IT is now almost certain that the 2014 budget will only see the light of day in mid-January 2014. That is OK from a Constitutional point of view as we have up to the 31st January to pass the budget in Parliament.
With us using the US dollar as the main means of exchange here, the budget is the only means that the State has of declaring their intentions and moulding the economy to its vision of just where we are going. Budgets in Zimbabwe are therefore more important than usual in a country.
This will also be the new Minister of Finance’s first opportunity to impress his ideas on the budget and give the country a clear vision of where he thinks we are going. The backdrop against which he is going to do this is daunting to say the least. Zimbabwe is sliding into an economic abyss and it’s difficult to see how he can stop this headlong collapse.
In 2008 when the MDC (T) took responsibility for the economy, we stepped up to the plate to rescue the country from a total collapse. At the time I wrote an article where I argued that perhaps we should let “Zanu PF crash and burn”. We chose to try and stop the collapse and in the beginning we were startlingly successful.
Although the statistics still do not show the full extent of the bounce back, it was dramatic: 2008 – budget $280 million; 2009 – $900 million; 2010 – $1,7 billion; 2011 – $2,8 billion; 2012 – $3,6 billion; 2013 – $3,8 billion. That is an average annual growth rate in revenues to the State of 55 per cent.
But the harsh reality is that we could not recover to where we might have been if the 1997 to 2008 collapse had not happened which would have been a GDP of $20 billion and a budget of $6 billion. This meant that when we handed back responsibility for the budget and the economy to Zanu PF in 2013, they had insufficient funds to do what was needed and which they had promised in the heat of the campaign.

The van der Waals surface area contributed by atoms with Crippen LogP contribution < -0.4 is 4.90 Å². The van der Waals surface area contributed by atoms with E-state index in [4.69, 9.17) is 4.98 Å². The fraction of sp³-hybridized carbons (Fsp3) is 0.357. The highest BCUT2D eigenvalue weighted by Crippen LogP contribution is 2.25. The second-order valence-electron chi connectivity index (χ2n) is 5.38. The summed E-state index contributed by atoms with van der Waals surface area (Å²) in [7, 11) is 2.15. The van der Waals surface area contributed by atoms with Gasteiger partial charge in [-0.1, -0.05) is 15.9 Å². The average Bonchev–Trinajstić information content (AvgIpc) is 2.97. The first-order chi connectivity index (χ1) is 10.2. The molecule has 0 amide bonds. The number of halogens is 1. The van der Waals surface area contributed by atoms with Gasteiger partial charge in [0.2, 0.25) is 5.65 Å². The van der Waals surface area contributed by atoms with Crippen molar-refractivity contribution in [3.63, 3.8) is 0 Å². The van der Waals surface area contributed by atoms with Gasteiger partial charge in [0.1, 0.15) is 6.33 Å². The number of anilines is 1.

Had the MDC (T) won the election, we would have been in a much stronger position – our government would have rapidly gained recognition, our economic and political policies would have brought clarity and certainty to the key economic players and although we could not expect a rush of new resources, both human and financial, I think I can confidently say that our budget would have been significantly larger than that which Chinamasa will bring to the table next month.Advertisement
He has a near impossible task. He is in a strait-jacket from an options perspective – he dare not abandon the multi-currency regime, he has to comply with the IMF SMP and his revenue base is not expanding with little real prospect of widening the tax base or increasing inflows.
The irresponsible decision, just prior to the election, to write off the outstanding overdue debts owed to utilities, local authorities and others has plunged key institutions and players into a severe economic crisis of their own – they cannot pay their creditors, local revenue streams have sharply contracted and are not recovering.
The Civil Service – now three times the size it was in 1980 at Independence absorbs 70 per cent of all the revenues coming to the State. Zanu PF made rash promises to them that they would get a significant increase; they talked about doubling the minimum wage in the Service and promised the armed forces better working conditions. None of these promises can now be fulfilled and so far they have not even been able to pay the annual bonus.